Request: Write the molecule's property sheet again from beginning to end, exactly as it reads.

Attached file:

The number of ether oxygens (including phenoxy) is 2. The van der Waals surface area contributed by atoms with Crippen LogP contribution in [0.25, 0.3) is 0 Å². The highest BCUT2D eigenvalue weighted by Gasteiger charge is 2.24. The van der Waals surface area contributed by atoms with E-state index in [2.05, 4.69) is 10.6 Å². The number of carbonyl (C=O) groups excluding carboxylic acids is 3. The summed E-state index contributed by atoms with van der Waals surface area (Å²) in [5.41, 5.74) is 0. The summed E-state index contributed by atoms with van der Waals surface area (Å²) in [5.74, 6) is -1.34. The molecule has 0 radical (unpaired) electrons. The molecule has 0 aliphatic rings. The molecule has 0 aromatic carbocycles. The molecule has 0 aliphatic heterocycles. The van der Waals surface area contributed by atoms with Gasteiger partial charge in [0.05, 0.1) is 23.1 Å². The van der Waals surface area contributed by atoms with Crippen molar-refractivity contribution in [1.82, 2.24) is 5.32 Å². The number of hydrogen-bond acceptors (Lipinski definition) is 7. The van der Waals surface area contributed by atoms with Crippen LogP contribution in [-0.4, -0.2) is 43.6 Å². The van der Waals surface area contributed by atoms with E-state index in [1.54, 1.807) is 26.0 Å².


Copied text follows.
The number of ether oxygens (including phenoxy) is 2. The van der Waals surface area contributed by atoms with Crippen LogP contribution in [0.25, 0.3) is 0 Å². The highest BCUT2D eigenvalue weighted by Gasteiger charge is 2.24. The van der Waals surface area contributed by atoms with E-state index in [2.05, 4.69) is 10.6 Å². The number of carbonyl (C=O) groups excluding carboxylic acids is 3. The summed E-state index contributed by atoms with van der Waals surface area (Å²) in [5.41, 5.74) is 0. The summed E-state index contributed by atoms with van der Waals surface area (Å²) in [5.74, 6) is -1.34. The molecule has 0 radical (unpaired) electrons. The molecule has 0 aliphatic rings. The molecule has 0 aromatic carbocycles. The molecule has 0 aliphatic heterocycles. The van der Waals surface area contributed by atoms with Gasteiger partial charge in [0.05, 0.1) is 23.1 Å². The van der Waals surface area contributed by atoms with Crippen molar-refractivity contribution in [1.82, 2.24) is 5.32 Å². The number of hydrogen-bond acceptors (Lipinski definition) is 7. The van der Waals surface area contributed by atoms with Crippen LogP contribution in [-0.4, -0.2) is 43.6 Å². The van der Waals surface area contributed by atoms with E-state index in [1.54, 1.807) is 26.0 Å².